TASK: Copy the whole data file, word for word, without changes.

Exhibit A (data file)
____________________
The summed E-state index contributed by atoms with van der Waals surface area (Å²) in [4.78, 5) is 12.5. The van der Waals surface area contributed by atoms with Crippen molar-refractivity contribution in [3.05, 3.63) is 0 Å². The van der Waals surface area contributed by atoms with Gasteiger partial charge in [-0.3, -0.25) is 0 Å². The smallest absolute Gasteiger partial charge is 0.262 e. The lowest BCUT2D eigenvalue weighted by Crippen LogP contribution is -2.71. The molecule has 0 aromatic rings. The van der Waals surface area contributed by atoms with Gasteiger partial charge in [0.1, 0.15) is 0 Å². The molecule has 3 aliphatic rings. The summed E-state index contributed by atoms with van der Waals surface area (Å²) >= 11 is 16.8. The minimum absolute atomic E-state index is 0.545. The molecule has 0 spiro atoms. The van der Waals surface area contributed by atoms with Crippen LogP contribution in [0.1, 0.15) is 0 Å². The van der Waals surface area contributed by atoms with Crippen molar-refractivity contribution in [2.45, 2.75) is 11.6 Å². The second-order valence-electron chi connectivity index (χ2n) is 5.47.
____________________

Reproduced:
The summed E-state index contributed by atoms with van der Waals surface area (Å²) in [4.78, 5) is 12.5. The van der Waals surface area contributed by atoms with Crippen molar-refractivity contribution in [3.05, 3.63) is 0 Å². The van der Waals surface area contributed by atoms with Gasteiger partial charge in [-0.3, -0.25) is 0 Å². The smallest absolute Gasteiger partial charge is 0.262 e. The lowest BCUT2D eigenvalue weighted by Crippen LogP contribution is -2.71. The molecule has 0 aromatic rings. The van der Waals surface area contributed by atoms with Gasteiger partial charge in [0.1, 0.15) is 0 Å². The molecule has 3 aliphatic rings. The summed E-state index contributed by atoms with van der Waals surface area (Å²) >= 11 is 16.8. The minimum absolute atomic E-state index is 0.545. The molecule has 0 spiro atoms. The van der Waals surface area contributed by atoms with Crippen LogP contribution in [0.1, 0.15) is 0 Å². The van der Waals surface area contributed by atoms with Crippen molar-refractivity contribution in [2.45, 2.75) is 11.6 Å². The second-order valence-electron chi connectivity index (χ2n) is 5.47.